Doreen Curry was well known to Music and Art patrons of the London Public Library, where she worked for over forty years. As supervisor for Arts and Science, Doreen made London an early leader in its circulating collection of recorded music and films. Born in Orangeville in 1924, Doreen finished her Music B.A. at the University of Toronto in 1946, and her Library Science degree in 1947. She travelled to Vienna to study with celebrated organist Anton Heiller, and returned to London as organist at Redeemer Lutheran Church. She was involved in Gordon Jeffrey’s pioneering baroque revival movement, and she became close friends with leading figures in London’s vital arts and culture scene from the 1960s on – Greg Curnoe, Paterson Ewen, Ron Martin, kerry ferris, Ron Benner, David Gordon, and Jamelie Hassan. The old library building on Queens Ave. with its upstairs art gallery was a pivotal gathering place for the artists. Doreen bought their art before they became well-known, witnessed their Happenings at LPL, and supported the Nihilist Spasm Band. When she bought her own harpsichord in 1977, she commissioned Jamelie Hassan to paint the lid. The harpsichord is now housed at the Faculty of Music, Western University. After retirement, Doreen joined the Center for Activity and Aging at the Mount and, not content to be just a client, trained as an aerobics instructor and led classes for several years. Her valuable collection of artworks by London artists has been donated to the McIntosh Gallery at Western University, which honored her with an exhibition of her collection in spring 2013. Doreen died peacefully at the Highview Residences on October 30. She is survived by her sister, Mary Allan of Mayne Island B.C., and her niece, Kim Allan Farebrother of Somerset, England. Doreen requested no funeral, but a celebration of her life will be scheduled at a future date.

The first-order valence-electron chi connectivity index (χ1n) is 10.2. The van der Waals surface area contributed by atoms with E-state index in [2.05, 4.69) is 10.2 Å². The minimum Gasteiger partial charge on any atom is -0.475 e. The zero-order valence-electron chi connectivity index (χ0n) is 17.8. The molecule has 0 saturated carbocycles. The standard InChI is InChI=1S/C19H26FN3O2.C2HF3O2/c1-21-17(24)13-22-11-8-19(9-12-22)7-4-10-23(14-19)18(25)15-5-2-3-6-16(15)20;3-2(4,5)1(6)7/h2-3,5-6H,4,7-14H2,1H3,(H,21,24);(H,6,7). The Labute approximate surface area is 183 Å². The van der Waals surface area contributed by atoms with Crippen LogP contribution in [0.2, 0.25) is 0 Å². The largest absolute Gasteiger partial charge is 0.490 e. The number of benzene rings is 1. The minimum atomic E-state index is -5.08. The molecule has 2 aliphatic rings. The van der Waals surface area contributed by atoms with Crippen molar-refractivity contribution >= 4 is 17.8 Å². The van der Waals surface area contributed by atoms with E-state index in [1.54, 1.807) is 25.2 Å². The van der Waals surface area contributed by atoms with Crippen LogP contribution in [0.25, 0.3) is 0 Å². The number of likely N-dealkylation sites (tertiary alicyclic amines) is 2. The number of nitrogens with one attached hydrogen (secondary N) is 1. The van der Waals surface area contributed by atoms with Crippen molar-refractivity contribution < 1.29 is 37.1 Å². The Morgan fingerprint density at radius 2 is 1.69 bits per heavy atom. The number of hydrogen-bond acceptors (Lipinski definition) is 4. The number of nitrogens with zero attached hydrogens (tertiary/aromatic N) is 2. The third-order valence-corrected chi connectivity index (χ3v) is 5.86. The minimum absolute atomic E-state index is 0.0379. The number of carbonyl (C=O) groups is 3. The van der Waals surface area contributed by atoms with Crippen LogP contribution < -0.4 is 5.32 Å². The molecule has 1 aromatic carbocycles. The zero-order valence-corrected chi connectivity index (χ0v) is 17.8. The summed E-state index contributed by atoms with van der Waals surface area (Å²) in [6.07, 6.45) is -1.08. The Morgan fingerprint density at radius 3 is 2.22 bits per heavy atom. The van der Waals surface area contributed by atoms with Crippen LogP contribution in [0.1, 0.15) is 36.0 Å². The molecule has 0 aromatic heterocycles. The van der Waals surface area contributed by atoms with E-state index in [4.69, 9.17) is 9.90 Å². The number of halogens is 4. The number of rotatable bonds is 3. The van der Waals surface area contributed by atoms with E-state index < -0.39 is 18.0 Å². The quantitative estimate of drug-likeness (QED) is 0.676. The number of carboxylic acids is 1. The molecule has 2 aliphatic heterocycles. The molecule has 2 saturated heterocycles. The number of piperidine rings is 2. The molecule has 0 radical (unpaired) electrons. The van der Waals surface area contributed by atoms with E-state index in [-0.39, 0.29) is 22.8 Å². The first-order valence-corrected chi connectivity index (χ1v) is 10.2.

Image Credit: Ed Pien, Imaginary Dwelling, McIntosh Gallery Installation 2015 image: courtesy of the artist
McIntosh Gallery will be returning to /edition Toronto International Art Book Fair with a selection of our publications featuring artists: Ed Pien, Janice Gurney, Ron Benner, Kelly Wood, Amin Rehman, Jason McLean, Parker Branch, Barbara Astman, Brendan Fernandes, Kent Monkman, and Janet Jones; and writers Catherine de Zegher, Angela Kingston, Jeanne Randolph, Dot Tuer, Tony Weis, Clint Burnham, Max Haiven, Kirsty Robertson, David Liss, Sarah Milroy, Christine Walde, E.C. Woodley, Jen Hutton, Georgiana Uhlyarik, Judith Rodger, Anna Hudson, Ben Portis, Josée Drouin-Brisebois, Susan Edelstein, Patrick Mahon, Stuart Reid, and Nell Tenhaaf. Up to 66% off the price of selected titles. New zines by Toronto artist Jamie Q, and Forest City Gallery’s latest volume of DIGEST will also be available.